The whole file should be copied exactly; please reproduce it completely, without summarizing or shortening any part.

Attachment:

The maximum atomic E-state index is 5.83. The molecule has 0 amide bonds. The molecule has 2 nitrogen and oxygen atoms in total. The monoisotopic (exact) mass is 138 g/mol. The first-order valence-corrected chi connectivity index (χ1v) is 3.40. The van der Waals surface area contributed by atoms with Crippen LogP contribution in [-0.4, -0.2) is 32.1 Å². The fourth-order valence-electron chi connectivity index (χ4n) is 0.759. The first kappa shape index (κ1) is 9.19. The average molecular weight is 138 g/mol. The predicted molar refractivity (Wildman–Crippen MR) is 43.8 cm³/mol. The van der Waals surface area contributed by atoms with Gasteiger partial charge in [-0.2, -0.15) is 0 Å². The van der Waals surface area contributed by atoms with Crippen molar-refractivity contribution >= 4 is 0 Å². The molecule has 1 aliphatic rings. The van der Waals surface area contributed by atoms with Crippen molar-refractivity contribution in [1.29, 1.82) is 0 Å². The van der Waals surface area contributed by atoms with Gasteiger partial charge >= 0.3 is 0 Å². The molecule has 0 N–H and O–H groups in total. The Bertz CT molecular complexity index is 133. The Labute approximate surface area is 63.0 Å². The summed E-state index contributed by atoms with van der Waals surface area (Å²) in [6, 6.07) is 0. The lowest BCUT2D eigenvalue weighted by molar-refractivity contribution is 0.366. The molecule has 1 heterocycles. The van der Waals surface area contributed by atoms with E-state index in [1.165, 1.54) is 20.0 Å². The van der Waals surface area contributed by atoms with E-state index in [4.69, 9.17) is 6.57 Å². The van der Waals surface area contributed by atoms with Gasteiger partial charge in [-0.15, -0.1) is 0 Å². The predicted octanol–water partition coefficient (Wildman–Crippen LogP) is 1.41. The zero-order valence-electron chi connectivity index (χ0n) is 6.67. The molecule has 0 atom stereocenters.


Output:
The maximum atomic E-state index is 5.83. The molecule has 0 amide bonds. The molecule has 2 nitrogen and oxygen atoms in total. The monoisotopic (exact) mass is 138 g/mol. The first-order valence-corrected chi connectivity index (χ1v) is 3.40. The van der Waals surface area contributed by atoms with Crippen LogP contribution in [-0.4, -0.2) is 32.1 Å². The fourth-order valence-electron chi connectivity index (χ4n) is 0.759. The first kappa shape index (κ1) is 9.19. The average molecular weight is 138 g/mol. The predicted molar refractivity (Wildman–Crippen MR) is 43.8 cm³/mol. The van der Waals surface area contributed by atoms with Gasteiger partial charge in [-0.2, -0.15) is 0 Å². The van der Waals surface area contributed by atoms with Crippen molar-refractivity contribution >= 4 is 0 Å². The molecule has 1 aliphatic rings. The van der Waals surface area contributed by atoms with Crippen molar-refractivity contribution in [1.29, 1.82) is 0 Å². The van der Waals surface area contributed by atoms with Gasteiger partial charge >= 0.3 is 0 Å². The molecule has 0 N–H and O–H groups in total. The Bertz CT molecular complexity index is 133. The Labute approximate surface area is 63.0 Å². The summed E-state index contributed by atoms with van der Waals surface area (Å²) in [6, 6.07) is 0. The lowest BCUT2D eigenvalue weighted by molar-refractivity contribution is 0.366. The molecule has 1 heterocycles. The van der Waals surface area contributed by atoms with E-state index in [1.165, 1.54) is 20.0 Å². The van der Waals surface area contributed by atoms with E-state index in [4.69, 9.17) is 6.57 Å². The van der Waals surface area contributed by atoms with Gasteiger partial charge in [-0.15, -0.1) is 0 Å². The predicted octanol–water partition coefficient (Wildman–Crippen LogP) is 1.41. The zero-order valence-electron chi connectivity index (χ0n) is 6.67. The molecule has 0 atom stereocenters.